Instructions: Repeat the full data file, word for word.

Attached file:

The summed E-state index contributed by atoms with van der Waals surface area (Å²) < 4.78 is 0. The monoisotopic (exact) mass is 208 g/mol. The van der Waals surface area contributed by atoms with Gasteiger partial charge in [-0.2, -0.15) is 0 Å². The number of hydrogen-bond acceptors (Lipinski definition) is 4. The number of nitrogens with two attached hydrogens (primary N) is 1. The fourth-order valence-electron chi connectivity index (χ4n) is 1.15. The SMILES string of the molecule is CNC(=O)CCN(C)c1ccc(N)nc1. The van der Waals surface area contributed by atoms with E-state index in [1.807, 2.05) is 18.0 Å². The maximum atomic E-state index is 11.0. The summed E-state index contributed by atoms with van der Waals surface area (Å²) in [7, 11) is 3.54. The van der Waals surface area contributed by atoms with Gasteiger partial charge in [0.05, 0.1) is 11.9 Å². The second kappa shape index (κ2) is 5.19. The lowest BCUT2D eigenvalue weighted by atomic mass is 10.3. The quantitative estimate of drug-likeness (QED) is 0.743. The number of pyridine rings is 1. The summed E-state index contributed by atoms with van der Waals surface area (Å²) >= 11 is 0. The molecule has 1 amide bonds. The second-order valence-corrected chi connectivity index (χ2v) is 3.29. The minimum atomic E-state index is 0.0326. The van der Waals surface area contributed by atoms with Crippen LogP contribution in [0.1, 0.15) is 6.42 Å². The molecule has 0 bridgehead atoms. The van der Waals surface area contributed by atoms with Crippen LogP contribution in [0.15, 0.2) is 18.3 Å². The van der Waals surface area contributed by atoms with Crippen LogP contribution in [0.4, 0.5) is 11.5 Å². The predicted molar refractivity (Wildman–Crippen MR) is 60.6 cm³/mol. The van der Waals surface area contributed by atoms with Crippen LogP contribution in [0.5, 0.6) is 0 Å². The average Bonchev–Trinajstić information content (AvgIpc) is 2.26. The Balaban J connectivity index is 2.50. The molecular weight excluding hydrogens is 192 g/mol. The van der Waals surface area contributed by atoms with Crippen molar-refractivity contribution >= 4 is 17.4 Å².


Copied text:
The summed E-state index contributed by atoms with van der Waals surface area (Å²) < 4.78 is 0. The monoisotopic (exact) mass is 208 g/mol. The van der Waals surface area contributed by atoms with Gasteiger partial charge in [-0.2, -0.15) is 0 Å². The number of hydrogen-bond acceptors (Lipinski definition) is 4. The number of nitrogens with two attached hydrogens (primary N) is 1. The fourth-order valence-electron chi connectivity index (χ4n) is 1.15. The SMILES string of the molecule is CNC(=O)CCN(C)c1ccc(N)nc1. The van der Waals surface area contributed by atoms with E-state index in [1.807, 2.05) is 18.0 Å². The maximum atomic E-state index is 11.0. The summed E-state index contributed by atoms with van der Waals surface area (Å²) in [7, 11) is 3.54. The van der Waals surface area contributed by atoms with Gasteiger partial charge in [0.05, 0.1) is 11.9 Å². The second kappa shape index (κ2) is 5.19. The lowest BCUT2D eigenvalue weighted by atomic mass is 10.3. The quantitative estimate of drug-likeness (QED) is 0.743. The number of pyridine rings is 1. The summed E-state index contributed by atoms with van der Waals surface area (Å²) >= 11 is 0. The molecule has 1 amide bonds. The second-order valence-corrected chi connectivity index (χ2v) is 3.29. The minimum atomic E-state index is 0.0326. The van der Waals surface area contributed by atoms with Crippen LogP contribution in [0.1, 0.15) is 6.42 Å². The molecule has 0 bridgehead atoms. The van der Waals surface area contributed by atoms with Crippen LogP contribution in [0.15, 0.2) is 18.3 Å². The van der Waals surface area contributed by atoms with Crippen LogP contribution in [0.4, 0.5) is 11.5 Å². The predicted molar refractivity (Wildman–Crippen MR) is 60.6 cm³/mol. The van der Waals surface area contributed by atoms with Crippen LogP contribution in [0.5, 0.6) is 0 Å². The average Bonchev–Trinajstić information content (AvgIpc) is 2.26. The Balaban J connectivity index is 2.50. The molecular weight excluding hydrogens is 192 g/mol. The van der Waals surface area contributed by atoms with Crippen molar-refractivity contribution >= 4 is 17.4 Å².